Liz Friedlander's Take the Lead is a marginally fictional biopic of Pierre Dulaine (Antonio Banderas), the real-life New York dance instructor who found himself compelled to educate bad-seed, inner-city high school students. It is a familiar story with an original approach - Friedlander applies the elegance of a waltz to the natural arrogance of hip-hop music.
The picture arrives at the tail end of our nation's current dance craze, which could affect its overall success. Documentary film fans caught a similar story in last year's Mad Hot Ballroom, and primetime television audiences already have tuned in to two seasons of Dancing with the Stars. How many people will be willing to have their cards punched for another tango around the dance floor?
Dulaine comes up with the inventive outreach program after witnessing troubled teen Rock (Rob Brown) take a 9-iron to his principal's car late one night. The dance instructor launches an after-school program, but administrator Augustine James (Alfre Woodard) limits him to the detention-hall castoffs.
These forgotten students represent the easiest of Hollywood stereotypes, though the physically gifted young actors make a valiant effort to inject life into their cookie-cutter representations. Rock and tough girl Larhette (Yaya DaCosta) have a violent history that goes beyond the classroom and into the streets. The overweight "Monster" (Brandon Andrews) possesses the will to dance but can't convince a female partner to join him. Brazen gangster Ramos (Dante Basco) isn't short on confidence, but could use a few etiquette lessons. The story balances the racial equation by giving equal time to Caitlin (Lauren Collins), one of Dulaine's upscale dance clients who wrestles with nerves as she prepares for her pending cotillion.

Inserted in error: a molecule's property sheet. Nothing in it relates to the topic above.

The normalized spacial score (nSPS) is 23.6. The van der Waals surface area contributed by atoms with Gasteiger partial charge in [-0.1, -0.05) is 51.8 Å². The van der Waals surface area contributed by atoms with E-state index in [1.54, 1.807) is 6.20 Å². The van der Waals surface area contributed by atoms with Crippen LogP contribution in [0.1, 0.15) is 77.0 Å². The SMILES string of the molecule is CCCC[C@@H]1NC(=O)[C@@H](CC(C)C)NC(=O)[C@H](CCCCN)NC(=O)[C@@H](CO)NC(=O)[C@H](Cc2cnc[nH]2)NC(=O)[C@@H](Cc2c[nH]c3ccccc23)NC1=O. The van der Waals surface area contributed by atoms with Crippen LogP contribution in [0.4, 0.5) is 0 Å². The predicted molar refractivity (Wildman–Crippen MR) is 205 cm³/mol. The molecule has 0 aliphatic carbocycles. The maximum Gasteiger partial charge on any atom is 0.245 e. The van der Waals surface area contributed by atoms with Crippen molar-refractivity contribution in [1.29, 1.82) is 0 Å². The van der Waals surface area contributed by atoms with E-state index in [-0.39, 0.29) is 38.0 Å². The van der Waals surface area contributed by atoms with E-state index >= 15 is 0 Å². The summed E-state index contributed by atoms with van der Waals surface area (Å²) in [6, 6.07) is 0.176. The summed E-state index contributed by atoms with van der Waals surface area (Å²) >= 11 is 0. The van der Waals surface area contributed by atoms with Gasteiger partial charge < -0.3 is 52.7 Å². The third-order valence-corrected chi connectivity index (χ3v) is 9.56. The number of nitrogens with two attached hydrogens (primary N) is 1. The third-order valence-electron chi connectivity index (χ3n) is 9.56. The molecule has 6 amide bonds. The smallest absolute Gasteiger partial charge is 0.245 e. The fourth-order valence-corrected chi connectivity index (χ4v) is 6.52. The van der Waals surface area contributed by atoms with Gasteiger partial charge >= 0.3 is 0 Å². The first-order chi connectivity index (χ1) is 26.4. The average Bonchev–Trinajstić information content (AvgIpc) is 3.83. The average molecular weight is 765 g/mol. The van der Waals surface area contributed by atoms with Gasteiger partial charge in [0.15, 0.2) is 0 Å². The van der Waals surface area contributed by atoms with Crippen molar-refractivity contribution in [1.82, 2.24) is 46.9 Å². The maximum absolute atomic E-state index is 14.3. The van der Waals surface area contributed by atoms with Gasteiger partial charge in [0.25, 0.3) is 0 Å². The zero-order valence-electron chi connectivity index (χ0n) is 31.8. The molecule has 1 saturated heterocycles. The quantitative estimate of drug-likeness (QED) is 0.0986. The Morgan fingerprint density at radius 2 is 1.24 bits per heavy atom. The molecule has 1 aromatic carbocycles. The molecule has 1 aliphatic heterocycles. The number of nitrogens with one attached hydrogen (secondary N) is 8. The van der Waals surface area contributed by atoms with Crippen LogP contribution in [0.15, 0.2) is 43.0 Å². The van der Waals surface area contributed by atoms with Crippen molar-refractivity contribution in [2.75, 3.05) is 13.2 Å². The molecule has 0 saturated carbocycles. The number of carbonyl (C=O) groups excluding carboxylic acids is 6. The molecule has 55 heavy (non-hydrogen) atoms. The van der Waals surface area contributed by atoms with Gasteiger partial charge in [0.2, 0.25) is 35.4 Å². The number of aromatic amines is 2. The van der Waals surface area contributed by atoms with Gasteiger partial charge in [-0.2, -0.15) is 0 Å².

Friedlander makes her feature film debut after learning the ropes on music videos for Simple Plan, R.E.M., and 3 Doors Down. Her cameras sway in rhythm with the cast's dancing feet. She also employs quick edits without being choppy - a common mistake of first-time directors.
But if Friedlander is graceful, then screenwriter Dianne Houston has two left feet. She pens the clumsiest of obstacles for these kids - Caitlin's cotillion happens to be the same night as the city-wide dance competition... oh no! Houston's Lead script contains as many overused clichés as it does hip gyrations. But as bad as they are, they never sink the overall feel-good messages reaching out to the teens in the audience.
Banderas is the right choice to play Dulaine, something I wouldn't have said five years ago. Once content to rehash his fiery Spanish guise no matter the role, the actor has matured into a warm, paternal, and credible father figure. He instills Dulaine with an instructor's passion and patience.
As Banderas grows up, I merely grow old. I've seen plenty of movies like Lead, where a tough-love teacher schools misguided teens. For the first time, though, I related more to the instructor than I did to the kids. Now if you'll excuse me, I'm off to watch The Breakfast Club for the umpteenth time so I can pretend to be Judd Nelson for the rest of the day.
Off to see the wizard.